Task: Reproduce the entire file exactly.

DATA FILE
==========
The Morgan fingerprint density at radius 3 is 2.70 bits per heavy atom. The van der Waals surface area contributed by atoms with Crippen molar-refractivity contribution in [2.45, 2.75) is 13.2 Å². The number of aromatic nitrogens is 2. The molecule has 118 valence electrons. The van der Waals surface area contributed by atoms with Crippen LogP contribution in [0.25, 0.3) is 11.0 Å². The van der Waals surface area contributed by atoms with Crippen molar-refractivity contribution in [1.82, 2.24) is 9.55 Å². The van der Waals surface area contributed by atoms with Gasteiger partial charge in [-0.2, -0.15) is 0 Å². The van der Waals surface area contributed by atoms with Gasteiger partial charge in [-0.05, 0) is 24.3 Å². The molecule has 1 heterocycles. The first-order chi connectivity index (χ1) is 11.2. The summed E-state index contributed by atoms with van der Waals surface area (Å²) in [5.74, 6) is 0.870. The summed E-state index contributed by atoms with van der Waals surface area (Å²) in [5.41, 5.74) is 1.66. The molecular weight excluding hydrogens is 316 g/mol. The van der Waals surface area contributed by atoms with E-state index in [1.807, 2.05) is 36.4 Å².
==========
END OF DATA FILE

The Morgan fingerprint density at radius 3 is 2.70 bits per heavy atom. The van der Waals surface area contributed by atoms with Crippen molar-refractivity contribution in [2.45, 2.75) is 13.2 Å². The number of aromatic nitrogens is 2. The molecule has 118 valence electrons. The van der Waals surface area contributed by atoms with Crippen LogP contribution in [0.25, 0.3) is 11.0 Å². The van der Waals surface area contributed by atoms with Crippen molar-refractivity contribution in [1.82, 2.24) is 9.55 Å². The van der Waals surface area contributed by atoms with Gasteiger partial charge in [-0.2, -0.15) is 0 Å². The van der Waals surface area contributed by atoms with Gasteiger partial charge in [-0.05, 0) is 24.3 Å². The molecule has 1 heterocycles. The first-order chi connectivity index (χ1) is 11.2. The summed E-state index contributed by atoms with van der Waals surface area (Å²) in [5.74, 6) is 0.870. The summed E-state index contributed by atoms with van der Waals surface area (Å²) in [5.41, 5.74) is 1.66. The molecular weight excluding hydrogens is 316 g/mol. The van der Waals surface area contributed by atoms with E-state index in [1.807, 2.05) is 36.4 Å².